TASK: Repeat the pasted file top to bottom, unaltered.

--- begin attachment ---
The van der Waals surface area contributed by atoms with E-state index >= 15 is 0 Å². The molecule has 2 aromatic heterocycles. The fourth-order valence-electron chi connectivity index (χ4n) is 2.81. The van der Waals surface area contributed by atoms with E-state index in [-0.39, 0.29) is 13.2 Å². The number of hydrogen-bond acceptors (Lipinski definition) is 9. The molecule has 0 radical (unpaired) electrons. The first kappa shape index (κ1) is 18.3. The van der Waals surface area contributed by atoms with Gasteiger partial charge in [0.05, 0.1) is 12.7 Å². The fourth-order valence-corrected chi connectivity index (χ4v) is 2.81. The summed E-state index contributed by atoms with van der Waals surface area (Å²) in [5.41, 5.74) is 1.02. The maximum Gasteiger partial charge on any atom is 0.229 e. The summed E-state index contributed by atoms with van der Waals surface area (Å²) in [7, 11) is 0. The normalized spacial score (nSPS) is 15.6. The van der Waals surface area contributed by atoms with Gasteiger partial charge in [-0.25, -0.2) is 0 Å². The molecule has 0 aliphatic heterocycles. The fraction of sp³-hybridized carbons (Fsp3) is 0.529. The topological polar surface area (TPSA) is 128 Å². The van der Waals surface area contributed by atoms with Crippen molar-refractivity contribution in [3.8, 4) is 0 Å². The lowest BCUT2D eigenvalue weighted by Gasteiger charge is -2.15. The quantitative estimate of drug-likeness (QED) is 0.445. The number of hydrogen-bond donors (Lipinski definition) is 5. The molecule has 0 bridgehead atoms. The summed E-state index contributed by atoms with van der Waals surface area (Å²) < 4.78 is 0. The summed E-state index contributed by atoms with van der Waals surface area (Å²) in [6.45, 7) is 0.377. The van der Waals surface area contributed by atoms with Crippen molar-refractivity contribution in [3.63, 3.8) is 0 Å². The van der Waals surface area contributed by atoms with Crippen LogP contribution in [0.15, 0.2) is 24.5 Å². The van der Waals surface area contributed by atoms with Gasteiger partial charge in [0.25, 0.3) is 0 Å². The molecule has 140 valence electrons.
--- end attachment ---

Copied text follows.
The van der Waals surface area contributed by atoms with E-state index >= 15 is 0 Å². The molecule has 2 aromatic heterocycles. The fourth-order valence-electron chi connectivity index (χ4n) is 2.81. The van der Waals surface area contributed by atoms with E-state index in [-0.39, 0.29) is 13.2 Å². The number of hydrogen-bond acceptors (Lipinski definition) is 9. The molecule has 0 radical (unpaired) electrons. The first kappa shape index (κ1) is 18.3. The van der Waals surface area contributed by atoms with Gasteiger partial charge in [0.05, 0.1) is 12.7 Å². The fourth-order valence-corrected chi connectivity index (χ4v) is 2.81. The summed E-state index contributed by atoms with van der Waals surface area (Å²) in [5.41, 5.74) is 1.02. The maximum Gasteiger partial charge on any atom is 0.229 e. The summed E-state index contributed by atoms with van der Waals surface area (Å²) in [7, 11) is 0. The normalized spacial score (nSPS) is 15.6. The van der Waals surface area contributed by atoms with Gasteiger partial charge in [-0.25, -0.2) is 0 Å². The molecule has 0 aliphatic heterocycles. The fraction of sp³-hybridized carbons (Fsp3) is 0.529. The topological polar surface area (TPSA) is 128 Å². The van der Waals surface area contributed by atoms with Crippen molar-refractivity contribution in [3.8, 4) is 0 Å². The lowest BCUT2D eigenvalue weighted by Gasteiger charge is -2.15. The quantitative estimate of drug-likeness (QED) is 0.445. The number of hydrogen-bond donors (Lipinski definition) is 5. The molecule has 0 bridgehead atoms. The summed E-state index contributed by atoms with van der Waals surface area (Å²) < 4.78 is 0. The summed E-state index contributed by atoms with van der Waals surface area (Å²) in [6.45, 7) is 0.377. The van der Waals surface area contributed by atoms with Crippen molar-refractivity contribution in [3.63, 3.8) is 0 Å². The van der Waals surface area contributed by atoms with Crippen LogP contribution in [0.15, 0.2) is 24.5 Å². The van der Waals surface area contributed by atoms with Gasteiger partial charge in [0.25, 0.3) is 0 Å². The molecule has 140 valence electrons.